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Two months into the pandemic, why is it still so darn hard to find yeast and flour?

where to find yeast flour coronavirus pandemic
Photo via Marco Verch/Flickr (CC BY 2.0)

Shoppers throughout the country have noticed that among a shortage of canned goods, meat, pasta, and toilet paper, there are two seemingly unlikely pantry items amiss: flour and yeast. 

Unlike toilet paper and sanitizing products, which can attribute shortages to early-pandemic hoarding, flour and yeast are scarce because of the influx of new bakers with more time on their hands. 

According to Nielsen, yeast sales were up by 647% on March 21, compared to the same week in 2019. John Heilman—vice president of yeast manufacturing for AB Mauri, makers of Fleischmann’s Yeast—told USA Today that three weeks of its inventory was “gone almost instantly.” 

At the same time, flour has also seen a dramatic increase in demand. Marketplace reports that King Arthur Flour’s sales are three times higher than usual. Matt Cox, vice president of marketing at Bob’s Red Mill, echoed that sentiment in an interview with HuffPost.

“So many folks have been taking up baking since the pandemic, whether to relieve stress, for entertainment, or out of purely practical need,” Cox told HuffPost. “As a result of this surging trend, staple baking ingredients like flour and yeast may be hard to come by.”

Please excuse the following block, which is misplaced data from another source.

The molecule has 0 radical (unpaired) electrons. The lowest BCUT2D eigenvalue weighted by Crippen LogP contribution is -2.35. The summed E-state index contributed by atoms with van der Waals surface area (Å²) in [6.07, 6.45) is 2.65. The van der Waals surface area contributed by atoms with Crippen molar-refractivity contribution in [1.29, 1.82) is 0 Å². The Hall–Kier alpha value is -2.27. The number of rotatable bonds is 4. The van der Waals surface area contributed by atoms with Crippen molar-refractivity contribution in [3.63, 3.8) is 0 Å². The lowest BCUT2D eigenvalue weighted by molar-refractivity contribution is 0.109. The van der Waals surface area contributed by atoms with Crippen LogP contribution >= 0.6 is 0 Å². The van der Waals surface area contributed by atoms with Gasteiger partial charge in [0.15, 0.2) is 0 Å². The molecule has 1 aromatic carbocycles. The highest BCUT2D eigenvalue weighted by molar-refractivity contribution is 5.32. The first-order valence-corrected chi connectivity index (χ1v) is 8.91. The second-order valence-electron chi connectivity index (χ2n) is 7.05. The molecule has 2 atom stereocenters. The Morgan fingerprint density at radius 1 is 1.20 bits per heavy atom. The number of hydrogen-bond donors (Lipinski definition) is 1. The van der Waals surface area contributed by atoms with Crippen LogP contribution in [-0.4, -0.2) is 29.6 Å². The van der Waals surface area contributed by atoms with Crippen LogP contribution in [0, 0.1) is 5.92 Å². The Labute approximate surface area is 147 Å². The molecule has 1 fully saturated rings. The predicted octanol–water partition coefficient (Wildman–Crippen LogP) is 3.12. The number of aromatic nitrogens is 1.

So, it’s not so much that there is a shortage of flour or yeast; the supply chain just hasn’t caught up with the demand. 

“An extended spike of demand hit the system hard and unexpectedly,” Robb MacKie, president and CEO of the American Bakers Association, told Business Insider. “We could have handled twice the normal demand. But five times the normal [demand] almost overnight, no one can prepare for that.”

Washington Post business reporter Laura Reilley said in the paper’s daily newsletter that the change in flour’s primary consumer from foodservice providers to individual bakers has also had to be addressed. 

“There is plenty of flour in the system,” she said. “But the lion’s share in the past seven or eight years has gone to food service (bakeries, restaurants, hotels) as people have baked less at home. Most of that flour is packaged in 50-pound bags. They would need to be dumped out and repackaged in five- or 10-pound bags, which requires lots of labor, additional expense, and some food safety risks.” 

Heilman assured customers that AB Mauri is not experiencing a shortage of raw materials, and it has already hired new workers to increase production. He said on April 23 that it could take one to two months before it can restock most stores. Other flour and yeast companies also said they have increased production and plan to restock stores soon. 

Sources: HuffPost, USA Today, Washington Post, Business Insider, Marketplace 


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